A review on sources, toxicity and remediation technologies for removing arsenic from drinking water

A review on sources, toxicity and remediation technologies for removing arsenic from drinking water Arsenic is a natural element found in the environment in organic and inorganic forms. The inorganic form is much more toxic and is found in ground water, surface water and many foods. This form is responsible for many adverse health effects like cancer (skin, lung, liver, kidney and bladder mainly), and cardiovascular and neurological effects. The estimated number of people in Bangladesh in 1998 exposed to arsenic concentrations above 0.05 mg/l is 28–35 million, and the number of those exposed to more than 0.01 mg/l is 46–57 million. The estimated number of people in West Bengal, India (the border province to Bangladesh), in 1997 actually using arsenic-rich water is more than 1 million for concentrations above 0.05 mg/l and is 1.3 million for concentrations above 0.01 mg/l. The United States Environmental Protection Agency (USEPA) has estimated that 13 million of the US population are exposed to arsenic in drinking water at 0.01 mg/l. The situation has prevailed for more than 10 years and is more severe now. The USEPA lowered the maximum contaminant level (MCL) for drinking water arsenic from 50 to 10 μg/l in 2001 based on international data analysis and research. This recommendation is now on hold. The level of 10 ppb become standard in the European Union (EU) in 2001. Arsenic may be found in water flowing through arsenic-rich rocks. The source is diverse. These include the earth's crust, introduced into water through the dissociation of minerals and ores, industrial effluents to water, combustion of fossil fuels and seafoods. Arsenic-removal methods are coagulation (ferric sulfate, ferrous sulfate, ferric chloride, aluminum sulfate, copper sulfate, and calcium hydroxide as coagulants), adsorption (activated carbon, activated alumina, activated bauxite) ion exchange, bio-sorption, etc. http://www.deepdyve.com/assets/images/DeepDyve-Logo-lg.png Research on Chemical Intermediates Springer Journals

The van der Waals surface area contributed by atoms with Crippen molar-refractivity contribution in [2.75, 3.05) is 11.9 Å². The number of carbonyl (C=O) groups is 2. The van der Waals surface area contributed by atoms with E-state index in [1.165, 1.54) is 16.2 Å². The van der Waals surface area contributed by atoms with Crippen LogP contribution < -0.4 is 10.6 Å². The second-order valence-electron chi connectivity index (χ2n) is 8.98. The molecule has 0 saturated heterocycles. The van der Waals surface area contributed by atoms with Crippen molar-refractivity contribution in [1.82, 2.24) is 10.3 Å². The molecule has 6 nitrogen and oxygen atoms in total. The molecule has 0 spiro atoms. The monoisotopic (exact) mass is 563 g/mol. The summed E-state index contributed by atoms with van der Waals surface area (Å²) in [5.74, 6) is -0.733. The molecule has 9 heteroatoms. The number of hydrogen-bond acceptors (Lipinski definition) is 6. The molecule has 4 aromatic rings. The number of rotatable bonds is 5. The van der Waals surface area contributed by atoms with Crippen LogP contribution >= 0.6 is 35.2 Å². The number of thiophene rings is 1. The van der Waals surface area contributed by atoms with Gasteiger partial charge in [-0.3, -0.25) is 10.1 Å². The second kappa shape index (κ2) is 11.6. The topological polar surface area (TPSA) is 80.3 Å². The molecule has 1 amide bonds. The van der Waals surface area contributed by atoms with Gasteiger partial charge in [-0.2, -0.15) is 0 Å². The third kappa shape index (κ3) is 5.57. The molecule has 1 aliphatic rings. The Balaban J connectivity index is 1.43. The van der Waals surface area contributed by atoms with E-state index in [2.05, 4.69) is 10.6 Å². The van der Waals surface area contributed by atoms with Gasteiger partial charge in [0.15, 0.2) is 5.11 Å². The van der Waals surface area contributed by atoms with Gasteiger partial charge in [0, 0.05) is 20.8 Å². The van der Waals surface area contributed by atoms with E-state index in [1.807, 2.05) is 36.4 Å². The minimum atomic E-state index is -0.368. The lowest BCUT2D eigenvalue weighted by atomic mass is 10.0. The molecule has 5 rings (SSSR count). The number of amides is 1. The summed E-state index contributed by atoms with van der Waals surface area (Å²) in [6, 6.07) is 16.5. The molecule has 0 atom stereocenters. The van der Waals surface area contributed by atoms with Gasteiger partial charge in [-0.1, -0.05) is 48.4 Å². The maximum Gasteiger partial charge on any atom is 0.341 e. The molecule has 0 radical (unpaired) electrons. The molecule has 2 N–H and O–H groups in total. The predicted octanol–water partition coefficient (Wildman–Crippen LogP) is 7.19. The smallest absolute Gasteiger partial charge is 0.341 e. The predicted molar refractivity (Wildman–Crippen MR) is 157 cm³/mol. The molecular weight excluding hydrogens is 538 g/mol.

A review on sources, toxicity and remediation technologies for removing arsenic from drinking water

Loading next page...
 
/lp/springer_journal/a-review-on-sources-toxicity-and-remediation-technologies-for-removing-eca9IvDBSs
Publisher
Springer Netherlands
Copyright
Copyright © 2013 by Springer Science+Business Media Dordrecht
Subject
Chemistry; Catalysis; Physical Chemistry; Inorganic Chemistry
ISSN
0922-6168
eISSN
1568-5675
D.O.I.
10.1007/s11164-012-1000-4
Publisher site
See Article on Publisher Site

Abstract

Arsenic is a natural element found in the environment in organic and inorganic forms. The inorganic form is much more toxic and is found in ground water, surface water and many foods. This form is responsible for many adverse health effects like cancer (skin, lung, liver, kidney and bladder mainly), and cardiovascular and neurological effects. The estimated number of people in Bangladesh in 1998 exposed to arsenic concentrations above 0.05 mg/l is 28–35 million, and the number of those exposed to more than 0.01 mg/l is 46–57 million. The estimated number of people in West Bengal, India (the border province to Bangladesh), in 1997 actually using arsenic-rich water is more than 1 million for concentrations above 0.05 mg/l and is 1.3 million for concentrations above 0.01 mg/l. The United States Environmental Protection Agency (USEPA) has estimated that 13 million of the US population are exposed to arsenic in drinking water at 0.01 mg/l. The situation has prevailed for more than 10 years and is more severe now. The USEPA lowered the maximum contaminant level (MCL) for drinking water arsenic from 50 to 10 μg/l in 2001 based on international data analysis and research. This recommendation is now on hold. The level of 10 ppb become standard in the European Union (EU) in 2001. Arsenic may be found in water flowing through arsenic-rich rocks. The source is diverse. These include the earth's crust, introduced into water through the dissociation of minerals and ores, industrial effluents to water, combustion of fossil fuels and seafoods. Arsenic-removal methods are coagulation (ferric sulfate, ferrous sulfate, ferric chloride, aluminum sulfate, copper sulfate, and calcium hydroxide as coagulants), adsorption (activated carbon, activated alumina, activated bauxite) ion exchange, bio-sorption, etc.

Journal

Research on Chemical IntermediatesSpringer Journals

Published: Jan 9, 2013

References

You’re reading a free preview. Subscribe to read the entire article.


DeepDyve is your
personal research library

It’s your single place to instantly
discover and read the research
that matters to you.

Enjoy affordable access to
over 18 million articles from more than
15,000 peer-reviewed journals.

All for just $49/month

Explore the DeepDyve Library

Search

Query the DeepDyve database, plus search all of PubMed and Google Scholar seamlessly

Organize

Save any article or search result from DeepDyve, PubMed, and Google Scholar... all in one place.

Access

Get unlimited, online access to over 18 million full-text articles from more than 15,000 scientific journals.

Your journals are on DeepDyve

Read from thousands of the leading scholarly journals from SpringerNature, Elsevier, Wiley-Blackwell, Oxford University Press and more.

All the latest content is available, no embargo periods.

See the journals in your area

DeepDyve

Freelancer

DeepDyve

Pro

Price

FREE

$49/month
$360/year

Save searches from
Google Scholar,
PubMed

Create lists to
organize your research

Export lists, citations

Read DeepDyve articles

Abstract access only

Unlimited access to over
18 million full-text articles

Print

20 pages / month

PDF Discount

20% off